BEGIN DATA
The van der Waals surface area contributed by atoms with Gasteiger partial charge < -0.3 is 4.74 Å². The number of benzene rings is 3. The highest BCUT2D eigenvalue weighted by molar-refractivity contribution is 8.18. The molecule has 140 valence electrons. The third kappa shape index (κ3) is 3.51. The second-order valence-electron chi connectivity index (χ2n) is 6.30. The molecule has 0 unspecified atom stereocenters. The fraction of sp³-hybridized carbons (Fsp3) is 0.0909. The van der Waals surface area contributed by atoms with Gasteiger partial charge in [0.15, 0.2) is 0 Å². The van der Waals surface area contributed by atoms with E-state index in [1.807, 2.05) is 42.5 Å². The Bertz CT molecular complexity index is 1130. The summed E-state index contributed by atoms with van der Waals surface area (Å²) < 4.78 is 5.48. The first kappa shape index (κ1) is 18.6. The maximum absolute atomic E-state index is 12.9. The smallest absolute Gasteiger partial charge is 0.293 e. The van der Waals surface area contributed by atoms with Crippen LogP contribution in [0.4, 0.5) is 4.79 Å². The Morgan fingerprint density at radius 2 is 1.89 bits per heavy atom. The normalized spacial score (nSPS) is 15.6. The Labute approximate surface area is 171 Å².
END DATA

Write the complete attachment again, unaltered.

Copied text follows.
The van der Waals surface area contributed by atoms with Gasteiger partial charge < -0.3 is 4.74 Å². The number of benzene rings is 3. The highest BCUT2D eigenvalue weighted by molar-refractivity contribution is 8.18. The molecule has 140 valence electrons. The third kappa shape index (κ3) is 3.51. The second-order valence-electron chi connectivity index (χ2n) is 6.30. The molecule has 0 unspecified atom stereocenters. The fraction of sp³-hybridized carbons (Fsp3) is 0.0909. The van der Waals surface area contributed by atoms with Gasteiger partial charge in [0.15, 0.2) is 0 Å². The van der Waals surface area contributed by atoms with E-state index in [1.807, 2.05) is 42.5 Å². The Bertz CT molecular complexity index is 1130. The summed E-state index contributed by atoms with van der Waals surface area (Å²) < 4.78 is 5.48. The first kappa shape index (κ1) is 18.6. The maximum absolute atomic E-state index is 12.9. The smallest absolute Gasteiger partial charge is 0.293 e. The van der Waals surface area contributed by atoms with Crippen LogP contribution in [0.4, 0.5) is 4.79 Å². The Morgan fingerprint density at radius 2 is 1.89 bits per heavy atom. The normalized spacial score (nSPS) is 15.6. The Labute approximate surface area is 171 Å².